Ted Vollers wrote:
I am applying the principles of MBT
that does not justify taking from those who have little to give to those already with much more than they can make use of or justify control.
These both violate the principle of protecting free will.
Have you a way to subjectively justify removing a tax burden from the 1% for instance to place it instead on the 99% or can you understand it as reasonably objective as a criteria that tax burdens should be equitable, i. e. fair? This has been a significant part of what was discussed in this long thread. It is accepted that as we get above the poverty level and start to pay taxes, that those with proportionately more income should pay more taxes, as long as they are members of the 99%. Somehow those in the 1%, especially the uber wealthy, feel that they should pay disproportionately less on the false basis that they create the jobs for the 99% and will create more if they are allowed to keep more with lower taxes. This has been show to be a false assumption repeatedly in the 'real world'. No one has actually disputed this in this thread or out in politics and claimed that it was in fact true except those wishing to justify making further tax cuts for the uber wealthy.
Have you a way to subjectively justify control of the 99% by the uber rich using their vast wealth to effectively 'buy' our elected Congressional representatives. This leads them to fighting against returning taxes to an equitable distribution over the 100%. This leads them to provide campaign financing through Grover Norquist's organization if, and only if, they pledge to never raise taxes, particularly on the 1% and especially not on the uber rich. This almost shut down government and the economy last year. Clearly you must understand that this can be called nothing but control of the 99% by the uber rich from among the 1%.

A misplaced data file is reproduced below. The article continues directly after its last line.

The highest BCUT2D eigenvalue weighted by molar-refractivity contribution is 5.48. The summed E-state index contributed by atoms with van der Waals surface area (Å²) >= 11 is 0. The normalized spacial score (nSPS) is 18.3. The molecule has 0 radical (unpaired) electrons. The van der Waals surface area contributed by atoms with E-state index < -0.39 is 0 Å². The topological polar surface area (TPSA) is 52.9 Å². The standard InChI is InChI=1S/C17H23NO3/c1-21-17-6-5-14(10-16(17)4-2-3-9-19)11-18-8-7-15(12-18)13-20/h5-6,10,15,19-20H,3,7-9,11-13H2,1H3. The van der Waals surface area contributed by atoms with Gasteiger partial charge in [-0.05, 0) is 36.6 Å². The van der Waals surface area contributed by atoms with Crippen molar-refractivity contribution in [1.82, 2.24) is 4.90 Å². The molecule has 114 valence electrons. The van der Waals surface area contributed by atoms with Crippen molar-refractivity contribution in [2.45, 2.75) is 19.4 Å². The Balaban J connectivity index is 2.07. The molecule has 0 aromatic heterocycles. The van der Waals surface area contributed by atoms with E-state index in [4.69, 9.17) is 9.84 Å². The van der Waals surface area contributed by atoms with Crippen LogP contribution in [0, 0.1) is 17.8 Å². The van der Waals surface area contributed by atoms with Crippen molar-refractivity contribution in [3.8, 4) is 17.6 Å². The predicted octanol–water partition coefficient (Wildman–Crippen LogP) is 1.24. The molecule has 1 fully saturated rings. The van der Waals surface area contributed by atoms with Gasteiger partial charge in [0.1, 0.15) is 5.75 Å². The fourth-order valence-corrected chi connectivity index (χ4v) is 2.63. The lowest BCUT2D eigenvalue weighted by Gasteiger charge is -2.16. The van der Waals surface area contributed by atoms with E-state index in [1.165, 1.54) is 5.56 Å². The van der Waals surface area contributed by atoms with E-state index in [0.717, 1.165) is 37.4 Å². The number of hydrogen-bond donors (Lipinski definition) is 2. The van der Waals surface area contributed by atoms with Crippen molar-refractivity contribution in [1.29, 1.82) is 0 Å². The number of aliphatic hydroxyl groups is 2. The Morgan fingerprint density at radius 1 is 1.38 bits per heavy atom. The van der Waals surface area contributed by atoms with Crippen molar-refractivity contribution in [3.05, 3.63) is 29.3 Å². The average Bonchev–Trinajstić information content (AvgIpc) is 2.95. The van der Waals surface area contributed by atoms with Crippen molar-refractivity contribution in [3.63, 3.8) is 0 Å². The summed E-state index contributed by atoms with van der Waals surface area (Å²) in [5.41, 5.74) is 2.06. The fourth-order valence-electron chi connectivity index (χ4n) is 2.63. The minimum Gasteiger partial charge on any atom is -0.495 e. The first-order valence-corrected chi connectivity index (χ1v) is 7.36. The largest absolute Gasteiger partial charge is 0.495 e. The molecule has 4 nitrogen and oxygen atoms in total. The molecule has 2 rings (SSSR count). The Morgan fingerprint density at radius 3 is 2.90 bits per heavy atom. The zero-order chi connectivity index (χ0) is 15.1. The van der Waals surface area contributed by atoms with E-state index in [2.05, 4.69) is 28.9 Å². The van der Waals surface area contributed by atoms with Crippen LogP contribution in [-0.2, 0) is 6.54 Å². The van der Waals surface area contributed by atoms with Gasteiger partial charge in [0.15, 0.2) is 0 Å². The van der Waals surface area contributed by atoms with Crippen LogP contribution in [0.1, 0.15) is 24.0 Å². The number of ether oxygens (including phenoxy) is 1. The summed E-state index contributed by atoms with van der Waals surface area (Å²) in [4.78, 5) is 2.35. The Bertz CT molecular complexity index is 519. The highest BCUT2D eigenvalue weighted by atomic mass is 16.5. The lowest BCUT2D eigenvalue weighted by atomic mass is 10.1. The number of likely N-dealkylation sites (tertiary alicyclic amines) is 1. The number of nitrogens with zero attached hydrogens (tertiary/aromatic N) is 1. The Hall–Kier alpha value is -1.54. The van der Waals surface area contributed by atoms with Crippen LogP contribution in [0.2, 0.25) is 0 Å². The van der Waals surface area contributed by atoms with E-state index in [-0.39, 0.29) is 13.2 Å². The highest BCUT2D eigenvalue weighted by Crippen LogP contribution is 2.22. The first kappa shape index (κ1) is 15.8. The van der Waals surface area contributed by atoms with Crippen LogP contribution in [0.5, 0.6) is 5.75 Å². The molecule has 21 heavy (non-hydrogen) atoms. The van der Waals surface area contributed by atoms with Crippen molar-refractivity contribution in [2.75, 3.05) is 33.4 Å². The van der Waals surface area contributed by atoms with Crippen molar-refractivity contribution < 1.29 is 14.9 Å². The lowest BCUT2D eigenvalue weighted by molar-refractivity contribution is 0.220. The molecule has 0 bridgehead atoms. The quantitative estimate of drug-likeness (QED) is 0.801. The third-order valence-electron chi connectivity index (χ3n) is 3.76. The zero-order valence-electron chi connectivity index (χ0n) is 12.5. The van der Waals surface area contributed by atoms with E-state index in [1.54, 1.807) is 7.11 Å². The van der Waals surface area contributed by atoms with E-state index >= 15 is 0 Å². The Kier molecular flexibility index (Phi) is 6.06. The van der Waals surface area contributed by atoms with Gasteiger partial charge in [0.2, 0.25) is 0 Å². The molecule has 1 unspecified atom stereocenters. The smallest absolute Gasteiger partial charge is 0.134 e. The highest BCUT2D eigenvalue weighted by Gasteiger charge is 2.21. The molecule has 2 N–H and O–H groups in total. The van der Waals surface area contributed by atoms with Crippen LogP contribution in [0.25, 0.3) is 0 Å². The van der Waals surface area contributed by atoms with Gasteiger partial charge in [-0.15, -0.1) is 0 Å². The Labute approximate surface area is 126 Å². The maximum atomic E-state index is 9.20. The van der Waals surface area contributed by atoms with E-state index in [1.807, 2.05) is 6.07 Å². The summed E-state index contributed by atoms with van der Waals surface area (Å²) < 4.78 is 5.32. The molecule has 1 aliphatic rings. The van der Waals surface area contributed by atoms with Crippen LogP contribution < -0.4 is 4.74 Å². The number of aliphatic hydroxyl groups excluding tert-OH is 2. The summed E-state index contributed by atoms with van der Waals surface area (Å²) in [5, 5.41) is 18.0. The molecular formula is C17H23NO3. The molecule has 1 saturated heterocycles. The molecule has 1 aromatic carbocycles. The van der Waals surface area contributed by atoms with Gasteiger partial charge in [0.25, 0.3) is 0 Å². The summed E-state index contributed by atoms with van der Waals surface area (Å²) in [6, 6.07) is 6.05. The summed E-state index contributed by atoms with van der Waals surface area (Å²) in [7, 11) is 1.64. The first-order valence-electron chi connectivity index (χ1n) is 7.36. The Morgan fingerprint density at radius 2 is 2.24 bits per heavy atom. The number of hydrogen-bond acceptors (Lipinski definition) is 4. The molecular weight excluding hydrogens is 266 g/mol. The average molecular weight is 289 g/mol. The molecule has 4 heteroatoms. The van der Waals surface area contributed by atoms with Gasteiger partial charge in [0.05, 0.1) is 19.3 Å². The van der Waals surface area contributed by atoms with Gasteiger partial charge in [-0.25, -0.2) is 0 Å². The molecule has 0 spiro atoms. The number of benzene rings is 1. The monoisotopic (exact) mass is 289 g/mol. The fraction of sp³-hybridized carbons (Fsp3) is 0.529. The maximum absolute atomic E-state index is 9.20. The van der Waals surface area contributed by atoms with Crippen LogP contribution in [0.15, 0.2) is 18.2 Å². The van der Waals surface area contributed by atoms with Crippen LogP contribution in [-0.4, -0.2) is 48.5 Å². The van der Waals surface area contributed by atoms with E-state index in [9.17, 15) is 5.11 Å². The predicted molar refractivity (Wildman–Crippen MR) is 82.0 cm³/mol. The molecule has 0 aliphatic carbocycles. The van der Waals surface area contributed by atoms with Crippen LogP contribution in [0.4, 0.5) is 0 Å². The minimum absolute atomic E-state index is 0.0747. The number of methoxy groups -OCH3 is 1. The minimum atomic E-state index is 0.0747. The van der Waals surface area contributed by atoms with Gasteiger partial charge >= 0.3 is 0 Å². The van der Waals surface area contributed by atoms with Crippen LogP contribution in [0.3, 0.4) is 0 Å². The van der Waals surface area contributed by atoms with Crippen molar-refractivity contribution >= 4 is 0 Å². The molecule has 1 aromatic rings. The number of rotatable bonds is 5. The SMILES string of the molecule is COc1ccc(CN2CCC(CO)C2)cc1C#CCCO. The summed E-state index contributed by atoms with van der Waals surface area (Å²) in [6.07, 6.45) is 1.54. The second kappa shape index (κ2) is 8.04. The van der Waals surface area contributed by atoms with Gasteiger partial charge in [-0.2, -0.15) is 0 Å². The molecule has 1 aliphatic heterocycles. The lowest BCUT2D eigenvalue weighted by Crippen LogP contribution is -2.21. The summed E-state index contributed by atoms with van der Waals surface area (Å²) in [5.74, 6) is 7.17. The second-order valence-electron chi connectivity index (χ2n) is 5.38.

Now my original intent in posting this was that I was amazed at how these 'human' concepts were present in our 'distant' relatives all the way down to capuchins. I thought that members might find it of interest. Furthermore, I had the thought spelled out in "I found it interesting that a conception of fairness went all the way down to a capuchin monkey while there are humans who don't 'get it' at all." but was not applying it to anything in particular. All in all, you will have to explain how you consider concepts of fairness to be subjective, in light of monkeys getting it, if that is in fact your point.
How are the "1%" controlling the "99%" again, Ted? I forgot if you ever mentioned that before. I know you mentioned the tax thing.
I thought you were relating the article to the 1% vs. the 99% and fairness in an objective sense, that is why I chimed in. You said,
Regarding the relationship of the 99% to the 1%, I found this of interest in a discussion of behaviors that are very human like among our primate ancestors.
I wasn't meaning concepts of fairness at all regarding to monkeys, just saying that I thought fairness in general is a subjective thing, in monkeys or humans. Basing an argument off of what is fair in an objective sense for whatever subject or issue seems pretty omni scientist like to me. The social norm of what is fair for a group or people or monkeys might be one thing, but that doesn't mean it is justified, right, or moral.